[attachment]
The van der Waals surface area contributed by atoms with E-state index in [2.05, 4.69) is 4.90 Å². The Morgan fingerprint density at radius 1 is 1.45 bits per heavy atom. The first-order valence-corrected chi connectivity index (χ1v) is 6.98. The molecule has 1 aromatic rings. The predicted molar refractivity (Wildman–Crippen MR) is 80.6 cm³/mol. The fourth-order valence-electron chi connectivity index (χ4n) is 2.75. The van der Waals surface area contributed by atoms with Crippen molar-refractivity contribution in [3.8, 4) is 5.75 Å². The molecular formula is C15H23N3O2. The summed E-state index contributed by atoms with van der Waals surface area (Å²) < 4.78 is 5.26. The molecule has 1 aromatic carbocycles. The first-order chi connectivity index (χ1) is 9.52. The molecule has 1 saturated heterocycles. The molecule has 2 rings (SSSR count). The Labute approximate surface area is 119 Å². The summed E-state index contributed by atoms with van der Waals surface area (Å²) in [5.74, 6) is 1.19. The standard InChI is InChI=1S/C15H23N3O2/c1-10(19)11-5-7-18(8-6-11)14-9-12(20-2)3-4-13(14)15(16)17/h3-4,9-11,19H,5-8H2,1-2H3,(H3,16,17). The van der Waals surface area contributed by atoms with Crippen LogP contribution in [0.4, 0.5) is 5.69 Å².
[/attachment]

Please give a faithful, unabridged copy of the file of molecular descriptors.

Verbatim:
The van der Waals surface area contributed by atoms with E-state index in [2.05, 4.69) is 4.90 Å². The Morgan fingerprint density at radius 1 is 1.45 bits per heavy atom. The first-order valence-corrected chi connectivity index (χ1v) is 6.98. The molecule has 1 aromatic rings. The predicted molar refractivity (Wildman–Crippen MR) is 80.6 cm³/mol. The fourth-order valence-electron chi connectivity index (χ4n) is 2.75. The van der Waals surface area contributed by atoms with Crippen molar-refractivity contribution in [3.8, 4) is 5.75 Å². The molecular formula is C15H23N3O2. The summed E-state index contributed by atoms with van der Waals surface area (Å²) < 4.78 is 5.26. The molecule has 1 aromatic carbocycles. The first-order chi connectivity index (χ1) is 9.52. The molecule has 1 saturated heterocycles. The molecule has 2 rings (SSSR count). The Labute approximate surface area is 119 Å². The summed E-state index contributed by atoms with van der Waals surface area (Å²) in [5.74, 6) is 1.19. The standard InChI is InChI=1S/C15H23N3O2/c1-10(19)11-5-7-18(8-6-11)14-9-12(20-2)3-4-13(14)15(16)17/h3-4,9-11,19H,5-8H2,1-2H3,(H3,16,17). The van der Waals surface area contributed by atoms with Crippen LogP contribution in [0.4, 0.5) is 5.69 Å².